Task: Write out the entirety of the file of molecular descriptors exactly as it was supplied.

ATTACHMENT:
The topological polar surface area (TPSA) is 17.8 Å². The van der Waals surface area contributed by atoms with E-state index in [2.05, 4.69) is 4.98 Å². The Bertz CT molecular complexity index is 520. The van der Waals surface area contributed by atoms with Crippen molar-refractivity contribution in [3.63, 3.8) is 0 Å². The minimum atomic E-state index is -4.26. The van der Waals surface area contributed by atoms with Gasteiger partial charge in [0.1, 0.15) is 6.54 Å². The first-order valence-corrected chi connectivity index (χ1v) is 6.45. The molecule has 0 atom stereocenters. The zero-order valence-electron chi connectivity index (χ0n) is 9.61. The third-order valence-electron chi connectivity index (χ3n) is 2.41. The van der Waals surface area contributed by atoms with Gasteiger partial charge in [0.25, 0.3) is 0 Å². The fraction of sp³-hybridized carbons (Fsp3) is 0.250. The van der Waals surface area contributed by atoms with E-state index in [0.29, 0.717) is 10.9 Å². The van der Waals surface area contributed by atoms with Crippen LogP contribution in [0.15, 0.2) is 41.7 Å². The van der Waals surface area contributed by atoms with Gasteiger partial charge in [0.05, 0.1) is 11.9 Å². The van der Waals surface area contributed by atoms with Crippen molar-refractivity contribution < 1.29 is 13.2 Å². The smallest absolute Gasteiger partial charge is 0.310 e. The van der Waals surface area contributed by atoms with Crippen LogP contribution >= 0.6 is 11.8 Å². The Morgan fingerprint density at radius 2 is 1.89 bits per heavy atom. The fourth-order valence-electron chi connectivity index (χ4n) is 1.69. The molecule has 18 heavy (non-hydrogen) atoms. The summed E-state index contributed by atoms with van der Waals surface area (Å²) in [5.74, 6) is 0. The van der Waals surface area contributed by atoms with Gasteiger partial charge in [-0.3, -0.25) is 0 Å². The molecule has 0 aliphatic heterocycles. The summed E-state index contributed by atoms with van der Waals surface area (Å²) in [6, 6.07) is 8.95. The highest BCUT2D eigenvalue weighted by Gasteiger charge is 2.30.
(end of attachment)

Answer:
The topological polar surface area (TPSA) is 17.8 Å². The van der Waals surface area contributed by atoms with E-state index in [2.05, 4.69) is 4.98 Å². The Bertz CT molecular complexity index is 520. The van der Waals surface area contributed by atoms with Crippen molar-refractivity contribution in [3.63, 3.8) is 0 Å². The minimum atomic E-state index is -4.26. The van der Waals surface area contributed by atoms with Gasteiger partial charge in [0.1, 0.15) is 6.54 Å². The first-order valence-corrected chi connectivity index (χ1v) is 6.45. The molecule has 0 atom stereocenters. The zero-order valence-electron chi connectivity index (χ0n) is 9.61. The third-order valence-electron chi connectivity index (χ3n) is 2.41. The van der Waals surface area contributed by atoms with Gasteiger partial charge in [0.25, 0.3) is 0 Å². The fraction of sp³-hybridized carbons (Fsp3) is 0.250. The van der Waals surface area contributed by atoms with E-state index in [0.29, 0.717) is 10.9 Å². The van der Waals surface area contributed by atoms with Crippen LogP contribution in [0.15, 0.2) is 41.7 Å². The van der Waals surface area contributed by atoms with Gasteiger partial charge in [0.05, 0.1) is 11.9 Å². The van der Waals surface area contributed by atoms with Crippen molar-refractivity contribution < 1.29 is 13.2 Å². The smallest absolute Gasteiger partial charge is 0.310 e. The van der Waals surface area contributed by atoms with Crippen LogP contribution >= 0.6 is 11.8 Å². The Morgan fingerprint density at radius 2 is 1.89 bits per heavy atom. The fourth-order valence-electron chi connectivity index (χ4n) is 1.69. The molecule has 18 heavy (non-hydrogen) atoms. The summed E-state index contributed by atoms with van der Waals surface area (Å²) in [5.74, 6) is 0. The van der Waals surface area contributed by atoms with Gasteiger partial charge in [-0.3, -0.25) is 0 Å². The molecule has 0 aliphatic heterocycles. The summed E-state index contributed by atoms with van der Waals surface area (Å²) in [6, 6.07) is 8.95. The highest BCUT2D eigenvalue weighted by Gasteiger charge is 2.30.